I have a little story to tell about something that happened a long time ago. It takes a little setting up so bear with me a moment, please. It was a summer night in 1972. All of us were fishing at night because it was June and you had to fish at night to make a living. If you baited in the daytime the small fish would take all the bait and you would catch nothing. The only time larger fish would bite was at night, so we fished five nights a week, usually excluding Saturday and Sunday. This particular time, however, I needed to make a few extra dollars and so I chose to make a run on Saturday night, even though no one else would be out there on the lake (there usually would have been at least ten other boats to help if you had trouble). The landing we used was the second ramp at Myette Pt. If you go there now you only see a ramp going down the levee to the water, but then it was where we all kept our boats tied up. The fishing community was still living close by just across the levee. As I left the landing before sunset to catch bait, I noted that the water was pretty low in the canal that goes out to the lake. The canal is about 40 feet wide and stays pretty shallow in the summer. There was probably about two feet of water, so I had no trouble getting out of the canal into the lake. I had good luck that night. When I got to the lines there was already a good bunch of fish on them from the bait left on from the previous night. I ran and baited the thousand hooks and by the time I finished one more run, at about 2:30 in the morning, I looked at my wellbox and decided I had enough fish to get the extra money I needed. So I headed home. When I got back to the entrance of the mile-long canal that would take me back to the levee, surprise, surprise, the water had fallen about 18 inches and there was no water in the canal. I say no water but that’s not quite true, you know how these little mud-bottomed canals that get frequent outboard use always have a little channel right down the middle? The propellers of the outboards that run in low water make this little shallow ditch. So, I had a boat full of fish that I really needed, was a mile from my truck, and the canal had barely enough water to float the boat in the five-foot wide, five-inch-deep little ditch, but not enough to run the motor. I was going to have to get out, raise the motor, and pull the boat back up the canal with the rope over my shoulder. We always used knee boots to run our lines, but you can’t walk in that kind of mud with knee boots – they just keep wanting to stay where you just were. So, off came the boots and into the mud bare footed. The boat would just barely float, but it did, so up the canal we went. A little after I got overboard, my headlight started to go dim, but, no problem, because at that time there was a small light on a pole on the levee at the far end of the canal , about a half a mile away. By using the shine from the little light on the water I could see well enough to keep the boat inside the little ditch. So I turned my headlight off. Now, realize that this is Louisiana and we have a wonderful array of creatures that come out at night and feed on whatever they can find. My canal, normally 40 feet wide, was now five feet wide and five inches deep, and all the fish, shrimp, crabs, salamanders, frogs and other things that had been in the big canal were now crammed into the little ditch – with me. As I went up the ditch, pulling the boat, I could see lots of movement in the water ahead of me, but you expect that in Louisiana at night. Maybe it was 3:00 a.m. and I was tired and not thinking about much except getting to the levee, but it took me a long time to notice that things were bumping against my legs every now and then. I finally turned my headlight back on and looked down and realized I had stepped on a big watersnake and half-buried it in the mud and it was thrashing around trying to get out of the mud and was thumping against my leg. Now, I’m not particularly concerned about snakes, ordinarily. And I identified this as a harmless watersnake right away (like the one in the picture), but still… I turned around and put my light down the ditch behind the boat, looking back down the canal where I had come from and there, all down the ditch, you could see snakes buried in the mud with their heads in the air, thrashing around trying to get free of the mud. It was a comical and somewhat sobering sight. What to do? The snakes had come from all over that piece of swamp and were concentrated in the ditch where food was just about jumping into their mouths. And the ditch was the only place with water to float the boat and I couldn't just stop because I was somewhat worried that the water might continue to fall and pretty soon the ditch wouldn’t even float the boat. And if I got in the boat it wouldn’t float in the ditch at all. The only thing to do was keep going. So, I used my headlight and I got the paddle out of the boat, and the rest of the way to the levee I would lift the snakes out of the way if they wouldn’t move on their own. I don’t know how many I did that to, but it seemed like quite a few at the time. Once in a while there would be a moccasin and that did worry me. Not the ones I could see, but I kept imagining that not all of them would be where I could see them, and if I accidentally stepped on one of those and buried it in the mud it would defend itself, and with no warning. It’s interesting how time doesn’t have to have a set length, it can be very short in a dentist's waiting room or very long if you can’t see snakes in a ditch you have to walk through. I think that night it took about two weeks to drag that boat the rest of the way up that ditch. Well, I made it to the levee, finally, and got my fish unloaded and sold and went home. But I have wondered ever since how many moccasins did I almost step on, what would have happened if I had, and whether the money was worth it.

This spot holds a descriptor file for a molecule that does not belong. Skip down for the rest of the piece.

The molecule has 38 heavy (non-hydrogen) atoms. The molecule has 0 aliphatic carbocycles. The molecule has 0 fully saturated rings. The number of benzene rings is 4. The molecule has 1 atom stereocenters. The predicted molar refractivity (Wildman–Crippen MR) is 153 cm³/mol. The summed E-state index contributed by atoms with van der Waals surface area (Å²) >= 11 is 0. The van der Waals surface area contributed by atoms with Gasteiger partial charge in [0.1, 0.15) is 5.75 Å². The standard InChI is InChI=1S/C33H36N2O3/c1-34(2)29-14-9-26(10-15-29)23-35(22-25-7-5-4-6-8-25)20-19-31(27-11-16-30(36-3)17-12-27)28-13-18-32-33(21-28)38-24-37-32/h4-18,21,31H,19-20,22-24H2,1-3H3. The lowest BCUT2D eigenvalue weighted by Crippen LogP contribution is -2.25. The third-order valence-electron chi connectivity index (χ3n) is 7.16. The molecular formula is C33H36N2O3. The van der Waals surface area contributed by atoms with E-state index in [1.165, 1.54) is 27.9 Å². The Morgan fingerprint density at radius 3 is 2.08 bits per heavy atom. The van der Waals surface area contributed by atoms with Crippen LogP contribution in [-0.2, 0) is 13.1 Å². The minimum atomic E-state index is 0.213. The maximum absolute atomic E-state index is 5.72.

The river is at 9.5 at the Butte La Rose gauge, and will crest at 10.7 by Sunday. There is still a little more water to sustain this rise in Arkansas, but after that the Mississippi and Ohio are falling big time. So, it will fall again, and we wait.